Duke Energy says the Tax Cut and Jobs Act passed in 2017 will save Ohio electric customers $46 million.
The savings will come in annual and one-time bill credits, the utility said recently.
And Duke says its natural gas customers will see $3 million in annual savings, along with $37 million in annual and one-time credits under review by state officials.
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In all, Duke Energy claims its customers in Ohio and Kentucky will see a combined $110.7 million in savings on their energy bills thanks to the federal tax legislation.
In late 2017, the U.S. government lowered the federal tax rate for corporations from 35 to 21 percent.
“As a result, individual households could see bill savings of up to approximately $70 over the course of one year,” Duke said in a release this week. “Customers who receive both electric and natural gas service from Duke Energy may see even higher savings.”
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“We’ve been working closely with state regulators to ensure that our customers enjoy immediate and long-term benefits of the tax act,” Amy Spiller, president of Duke Energy Ohio & Kentucky, said in the company’s announcement. “Since the act was passed, we’ve taken many voluntary and proactive steps to enable our customers to start saving money on their monthly energy bills.”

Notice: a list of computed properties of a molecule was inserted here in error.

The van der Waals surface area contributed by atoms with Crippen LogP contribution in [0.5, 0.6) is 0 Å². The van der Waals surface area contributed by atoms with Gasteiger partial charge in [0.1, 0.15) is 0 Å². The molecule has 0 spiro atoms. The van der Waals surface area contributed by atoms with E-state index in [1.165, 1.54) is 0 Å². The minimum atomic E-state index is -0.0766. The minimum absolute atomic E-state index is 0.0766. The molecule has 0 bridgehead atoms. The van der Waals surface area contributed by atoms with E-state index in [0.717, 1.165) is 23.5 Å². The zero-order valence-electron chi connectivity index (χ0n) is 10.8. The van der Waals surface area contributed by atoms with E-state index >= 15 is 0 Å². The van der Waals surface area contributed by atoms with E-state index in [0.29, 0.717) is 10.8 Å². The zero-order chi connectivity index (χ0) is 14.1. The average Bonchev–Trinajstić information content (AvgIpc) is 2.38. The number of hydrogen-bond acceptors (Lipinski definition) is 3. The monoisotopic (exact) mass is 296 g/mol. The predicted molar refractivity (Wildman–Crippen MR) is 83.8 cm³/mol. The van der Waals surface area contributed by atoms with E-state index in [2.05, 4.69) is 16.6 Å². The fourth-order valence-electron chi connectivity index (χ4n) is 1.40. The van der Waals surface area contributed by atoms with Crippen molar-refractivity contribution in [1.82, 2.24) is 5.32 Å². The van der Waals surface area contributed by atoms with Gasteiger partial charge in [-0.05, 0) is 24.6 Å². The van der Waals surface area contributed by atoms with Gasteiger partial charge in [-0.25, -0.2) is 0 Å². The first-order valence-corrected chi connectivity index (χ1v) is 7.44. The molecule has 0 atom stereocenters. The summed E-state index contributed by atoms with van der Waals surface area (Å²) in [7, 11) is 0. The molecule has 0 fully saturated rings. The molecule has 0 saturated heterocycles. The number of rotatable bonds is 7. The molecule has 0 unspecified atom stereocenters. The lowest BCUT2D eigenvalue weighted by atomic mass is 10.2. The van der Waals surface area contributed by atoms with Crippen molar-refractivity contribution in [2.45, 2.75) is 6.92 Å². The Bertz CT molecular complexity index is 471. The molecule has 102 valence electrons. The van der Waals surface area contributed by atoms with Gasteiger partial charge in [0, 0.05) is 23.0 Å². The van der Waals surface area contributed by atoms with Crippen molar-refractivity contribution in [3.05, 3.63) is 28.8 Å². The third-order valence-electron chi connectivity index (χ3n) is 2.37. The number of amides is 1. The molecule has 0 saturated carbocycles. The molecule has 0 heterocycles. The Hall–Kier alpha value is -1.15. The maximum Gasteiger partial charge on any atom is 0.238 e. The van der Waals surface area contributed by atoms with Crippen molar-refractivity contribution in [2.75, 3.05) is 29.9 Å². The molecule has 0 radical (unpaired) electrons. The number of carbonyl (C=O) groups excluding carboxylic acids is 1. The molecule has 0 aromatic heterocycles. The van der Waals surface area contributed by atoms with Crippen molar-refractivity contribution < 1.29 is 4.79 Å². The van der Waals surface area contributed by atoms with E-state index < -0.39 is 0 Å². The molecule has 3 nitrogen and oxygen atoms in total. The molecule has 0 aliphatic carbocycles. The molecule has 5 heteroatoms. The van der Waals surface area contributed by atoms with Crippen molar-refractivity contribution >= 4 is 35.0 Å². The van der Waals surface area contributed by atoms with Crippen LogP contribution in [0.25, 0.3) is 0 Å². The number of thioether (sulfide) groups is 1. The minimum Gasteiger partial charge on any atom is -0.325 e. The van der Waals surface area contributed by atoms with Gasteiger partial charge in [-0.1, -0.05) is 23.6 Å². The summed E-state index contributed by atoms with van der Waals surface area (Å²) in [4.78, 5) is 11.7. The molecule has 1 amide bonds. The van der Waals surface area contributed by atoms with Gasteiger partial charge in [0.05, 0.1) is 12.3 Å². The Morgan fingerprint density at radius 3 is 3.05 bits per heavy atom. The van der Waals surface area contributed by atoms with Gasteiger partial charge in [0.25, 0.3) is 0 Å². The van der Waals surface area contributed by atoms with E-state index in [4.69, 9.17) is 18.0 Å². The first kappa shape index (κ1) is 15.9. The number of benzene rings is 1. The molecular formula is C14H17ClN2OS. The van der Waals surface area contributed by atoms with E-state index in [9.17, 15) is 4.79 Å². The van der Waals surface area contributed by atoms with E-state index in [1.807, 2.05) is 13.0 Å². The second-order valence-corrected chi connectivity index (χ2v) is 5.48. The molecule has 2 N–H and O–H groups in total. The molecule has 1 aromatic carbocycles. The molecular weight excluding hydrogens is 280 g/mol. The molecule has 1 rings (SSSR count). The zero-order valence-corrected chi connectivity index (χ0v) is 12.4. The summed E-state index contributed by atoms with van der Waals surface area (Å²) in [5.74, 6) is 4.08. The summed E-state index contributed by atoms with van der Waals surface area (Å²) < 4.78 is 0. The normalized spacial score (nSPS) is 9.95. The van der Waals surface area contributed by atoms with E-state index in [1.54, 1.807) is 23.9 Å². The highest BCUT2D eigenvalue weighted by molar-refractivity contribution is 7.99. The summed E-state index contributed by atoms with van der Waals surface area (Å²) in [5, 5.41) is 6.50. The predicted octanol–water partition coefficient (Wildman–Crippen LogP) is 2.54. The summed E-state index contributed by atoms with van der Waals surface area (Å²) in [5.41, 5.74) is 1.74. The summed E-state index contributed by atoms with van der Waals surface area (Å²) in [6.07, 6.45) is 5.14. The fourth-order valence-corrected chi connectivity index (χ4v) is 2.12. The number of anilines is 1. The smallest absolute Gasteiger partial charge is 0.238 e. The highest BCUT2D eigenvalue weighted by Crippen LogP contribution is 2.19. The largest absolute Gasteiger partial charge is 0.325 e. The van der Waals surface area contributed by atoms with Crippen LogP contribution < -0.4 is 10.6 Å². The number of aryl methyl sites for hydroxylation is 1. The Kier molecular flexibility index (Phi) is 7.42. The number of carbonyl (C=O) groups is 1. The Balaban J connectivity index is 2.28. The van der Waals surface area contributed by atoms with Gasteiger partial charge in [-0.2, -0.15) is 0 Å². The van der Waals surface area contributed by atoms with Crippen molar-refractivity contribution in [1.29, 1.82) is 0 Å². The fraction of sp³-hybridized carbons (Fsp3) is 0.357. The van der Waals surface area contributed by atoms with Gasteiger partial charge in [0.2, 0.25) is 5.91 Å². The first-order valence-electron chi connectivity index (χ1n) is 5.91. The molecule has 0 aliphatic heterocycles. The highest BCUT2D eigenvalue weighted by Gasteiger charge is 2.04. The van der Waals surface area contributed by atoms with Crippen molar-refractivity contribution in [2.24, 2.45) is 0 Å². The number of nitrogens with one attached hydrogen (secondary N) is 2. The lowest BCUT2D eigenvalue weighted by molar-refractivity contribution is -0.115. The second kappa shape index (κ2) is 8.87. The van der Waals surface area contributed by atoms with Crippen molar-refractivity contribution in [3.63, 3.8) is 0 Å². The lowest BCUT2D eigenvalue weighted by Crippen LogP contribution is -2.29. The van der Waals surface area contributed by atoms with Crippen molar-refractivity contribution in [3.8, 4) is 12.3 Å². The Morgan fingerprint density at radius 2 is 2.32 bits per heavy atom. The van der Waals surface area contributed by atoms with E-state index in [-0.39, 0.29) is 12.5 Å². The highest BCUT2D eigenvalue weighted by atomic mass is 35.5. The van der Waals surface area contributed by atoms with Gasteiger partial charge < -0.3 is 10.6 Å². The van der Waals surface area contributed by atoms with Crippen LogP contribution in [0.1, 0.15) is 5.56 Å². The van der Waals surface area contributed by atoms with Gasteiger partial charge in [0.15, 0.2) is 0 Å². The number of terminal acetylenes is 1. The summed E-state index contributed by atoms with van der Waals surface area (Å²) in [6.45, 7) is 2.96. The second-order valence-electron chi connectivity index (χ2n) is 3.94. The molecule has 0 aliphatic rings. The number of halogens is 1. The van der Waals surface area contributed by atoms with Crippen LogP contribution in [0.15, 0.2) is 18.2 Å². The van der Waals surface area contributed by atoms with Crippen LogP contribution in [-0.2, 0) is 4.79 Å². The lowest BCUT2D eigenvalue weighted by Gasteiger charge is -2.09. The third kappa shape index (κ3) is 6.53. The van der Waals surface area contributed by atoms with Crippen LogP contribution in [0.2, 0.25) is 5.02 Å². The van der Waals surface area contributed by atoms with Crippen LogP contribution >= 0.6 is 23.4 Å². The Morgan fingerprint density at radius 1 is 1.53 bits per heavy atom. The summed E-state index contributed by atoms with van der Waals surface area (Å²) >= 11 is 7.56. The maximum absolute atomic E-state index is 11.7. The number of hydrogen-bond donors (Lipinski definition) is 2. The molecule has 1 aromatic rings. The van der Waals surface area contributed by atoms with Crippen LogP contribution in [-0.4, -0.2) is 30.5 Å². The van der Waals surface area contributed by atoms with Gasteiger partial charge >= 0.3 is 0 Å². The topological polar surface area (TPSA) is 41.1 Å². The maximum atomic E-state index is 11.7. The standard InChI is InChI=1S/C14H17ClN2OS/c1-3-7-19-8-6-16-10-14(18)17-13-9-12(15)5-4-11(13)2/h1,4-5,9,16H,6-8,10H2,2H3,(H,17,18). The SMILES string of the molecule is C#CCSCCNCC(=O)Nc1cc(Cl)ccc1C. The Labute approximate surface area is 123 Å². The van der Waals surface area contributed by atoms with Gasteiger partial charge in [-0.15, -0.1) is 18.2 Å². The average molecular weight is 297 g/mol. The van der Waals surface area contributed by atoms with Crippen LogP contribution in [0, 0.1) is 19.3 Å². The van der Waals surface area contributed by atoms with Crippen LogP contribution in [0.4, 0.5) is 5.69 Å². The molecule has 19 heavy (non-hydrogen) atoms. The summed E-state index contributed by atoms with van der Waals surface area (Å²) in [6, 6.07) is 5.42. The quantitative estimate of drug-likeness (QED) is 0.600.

In early 2018, the Public Utilities Commission of Ohio (PUCO) sought to have state utilities pass on savings from the tax cut to their customers. Initially, companies resisted that idea.
Eventually, some utility operating plans approved by the PUCO included new rates that reflected the tax cuts.
Last month, the PUCO allowed Duke Energy Ohio to establish a credit on electric customer bills to reflect the tax cut.
“The commission is pleased to approve the reduction in bills for Duke’s electric customers,” PUCO Chairman Asim Haque, said in a PUCO statement in February. “The commission has been pursuing rate reductions from the day the (tax cut) went into effect, and today’s action settles the issue for three out of four of Ohio’s regulated-electric utilities, while the fourth is in the settlement process.”
Dayton Power & Light’s distribution rate plan approved by the state last year also reflects the tax cut, regulators said.
Duke will credit customers the amount it has over-collected, plus interest, since Jan. 1, 2018 under the high tax rate, the company said. The $8.1 million credit will be passed back to all electric customers over a 12-month period, Duke said.
Compared to 2017, a typical residential electric customer in Ohio saved about $13 on electric charges in 2018 due to the tax act – and can expect to save about $40 in 2019, Duke said.
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